One way to create flexibility in a research framework is to build upon an individual library’s current strengths and experience. The advisors noted the importance of relating research studies to library institutional engagement and strategic planning, allowing libraries to participate in those studies that best align with their own strategic priorities. Such an approach would help mitigate differences in sizes, types, and locations of libraries, so that each might build from its predetermined priorities.
Much thoughtful conversation also explored how libraries might be able to define their own areas of expertise and decide how they might both give and receive through a multi-part research framework. Asking, “What can I contribute?” or “Here’s what I need to learn that is outside my comfort zone,” could be an effective way to self-define an entry point into the research framework. Working from each library’s current needs could help level the field among library types and sizes in attaining strong across-the-board participation. It might surface a number of promising practices that can inform the research framework. In addition, early adopters of some of the new program ideas and formats might likewise step up and provide initial data upon which to build.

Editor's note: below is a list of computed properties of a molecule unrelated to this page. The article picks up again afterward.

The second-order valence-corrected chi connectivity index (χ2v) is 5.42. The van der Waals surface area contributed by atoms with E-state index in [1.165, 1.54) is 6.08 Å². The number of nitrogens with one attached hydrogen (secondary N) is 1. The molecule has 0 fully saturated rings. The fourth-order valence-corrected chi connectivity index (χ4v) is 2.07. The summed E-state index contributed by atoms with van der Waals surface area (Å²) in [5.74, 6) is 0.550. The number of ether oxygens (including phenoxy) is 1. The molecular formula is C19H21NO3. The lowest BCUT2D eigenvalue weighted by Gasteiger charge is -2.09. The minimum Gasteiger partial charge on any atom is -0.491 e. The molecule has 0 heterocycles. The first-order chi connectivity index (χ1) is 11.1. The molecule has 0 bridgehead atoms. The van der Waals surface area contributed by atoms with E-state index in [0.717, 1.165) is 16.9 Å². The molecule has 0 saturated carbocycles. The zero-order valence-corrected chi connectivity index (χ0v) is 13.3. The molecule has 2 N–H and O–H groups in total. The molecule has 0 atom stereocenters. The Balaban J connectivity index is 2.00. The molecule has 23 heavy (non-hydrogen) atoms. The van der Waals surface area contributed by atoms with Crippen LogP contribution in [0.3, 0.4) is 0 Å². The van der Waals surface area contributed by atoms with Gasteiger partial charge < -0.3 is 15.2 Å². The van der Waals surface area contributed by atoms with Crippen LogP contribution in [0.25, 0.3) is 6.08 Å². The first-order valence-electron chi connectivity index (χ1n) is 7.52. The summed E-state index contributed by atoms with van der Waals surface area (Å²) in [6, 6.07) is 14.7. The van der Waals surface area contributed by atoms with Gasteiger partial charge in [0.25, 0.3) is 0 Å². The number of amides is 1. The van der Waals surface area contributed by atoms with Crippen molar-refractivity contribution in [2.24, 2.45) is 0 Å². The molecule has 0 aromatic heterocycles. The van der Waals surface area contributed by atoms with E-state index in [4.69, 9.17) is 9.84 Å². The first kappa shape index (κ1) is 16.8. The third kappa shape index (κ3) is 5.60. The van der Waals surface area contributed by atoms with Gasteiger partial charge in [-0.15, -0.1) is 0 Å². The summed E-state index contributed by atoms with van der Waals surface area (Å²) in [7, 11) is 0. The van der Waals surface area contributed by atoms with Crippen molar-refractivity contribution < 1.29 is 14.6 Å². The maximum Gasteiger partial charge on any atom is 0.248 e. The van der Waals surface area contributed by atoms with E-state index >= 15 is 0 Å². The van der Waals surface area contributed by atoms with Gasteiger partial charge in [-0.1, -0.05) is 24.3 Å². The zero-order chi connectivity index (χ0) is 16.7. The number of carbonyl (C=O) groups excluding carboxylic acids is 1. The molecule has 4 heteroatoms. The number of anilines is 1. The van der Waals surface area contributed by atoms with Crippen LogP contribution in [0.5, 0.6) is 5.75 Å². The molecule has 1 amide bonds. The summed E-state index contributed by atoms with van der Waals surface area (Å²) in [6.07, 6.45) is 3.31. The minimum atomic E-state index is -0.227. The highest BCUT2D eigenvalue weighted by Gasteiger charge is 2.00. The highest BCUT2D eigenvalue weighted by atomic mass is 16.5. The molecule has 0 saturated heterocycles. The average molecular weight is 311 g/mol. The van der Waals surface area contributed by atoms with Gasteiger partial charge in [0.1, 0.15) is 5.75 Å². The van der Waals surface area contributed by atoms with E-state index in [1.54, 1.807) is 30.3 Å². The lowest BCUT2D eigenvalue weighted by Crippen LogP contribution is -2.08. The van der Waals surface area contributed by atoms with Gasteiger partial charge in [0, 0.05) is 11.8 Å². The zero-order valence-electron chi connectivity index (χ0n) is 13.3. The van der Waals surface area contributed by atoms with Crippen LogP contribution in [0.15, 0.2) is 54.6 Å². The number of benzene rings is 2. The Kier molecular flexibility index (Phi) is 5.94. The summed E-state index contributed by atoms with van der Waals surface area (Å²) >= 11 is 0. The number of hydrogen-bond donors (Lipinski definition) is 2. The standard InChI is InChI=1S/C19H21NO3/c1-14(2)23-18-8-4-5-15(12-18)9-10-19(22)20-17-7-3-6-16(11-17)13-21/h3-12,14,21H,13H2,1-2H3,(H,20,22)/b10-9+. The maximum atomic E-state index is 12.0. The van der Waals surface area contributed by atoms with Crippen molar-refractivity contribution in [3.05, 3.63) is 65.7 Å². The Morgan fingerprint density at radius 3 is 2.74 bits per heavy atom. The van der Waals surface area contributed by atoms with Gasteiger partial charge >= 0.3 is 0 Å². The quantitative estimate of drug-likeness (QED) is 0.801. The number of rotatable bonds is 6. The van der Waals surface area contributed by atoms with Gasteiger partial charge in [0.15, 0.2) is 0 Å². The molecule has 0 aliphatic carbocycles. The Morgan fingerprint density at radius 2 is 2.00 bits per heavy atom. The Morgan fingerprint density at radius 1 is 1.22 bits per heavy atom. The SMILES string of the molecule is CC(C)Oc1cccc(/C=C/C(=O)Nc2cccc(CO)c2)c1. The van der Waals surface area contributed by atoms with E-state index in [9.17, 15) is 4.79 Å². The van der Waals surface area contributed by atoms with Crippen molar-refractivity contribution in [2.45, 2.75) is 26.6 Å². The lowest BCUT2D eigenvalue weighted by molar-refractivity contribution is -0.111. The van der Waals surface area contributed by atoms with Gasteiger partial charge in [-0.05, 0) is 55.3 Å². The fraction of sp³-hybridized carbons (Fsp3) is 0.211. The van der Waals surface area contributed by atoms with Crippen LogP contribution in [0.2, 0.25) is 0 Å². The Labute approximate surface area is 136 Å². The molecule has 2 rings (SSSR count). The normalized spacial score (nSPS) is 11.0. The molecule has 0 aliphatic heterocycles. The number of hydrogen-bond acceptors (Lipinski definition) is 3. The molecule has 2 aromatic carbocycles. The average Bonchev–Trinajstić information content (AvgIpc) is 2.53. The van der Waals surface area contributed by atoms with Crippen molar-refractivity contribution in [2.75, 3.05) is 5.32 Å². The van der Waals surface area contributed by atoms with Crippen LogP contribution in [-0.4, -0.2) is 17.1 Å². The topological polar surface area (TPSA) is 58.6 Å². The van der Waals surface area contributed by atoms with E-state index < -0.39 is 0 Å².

What are your library’s greatest strengths and weaknesses in regard to programming?
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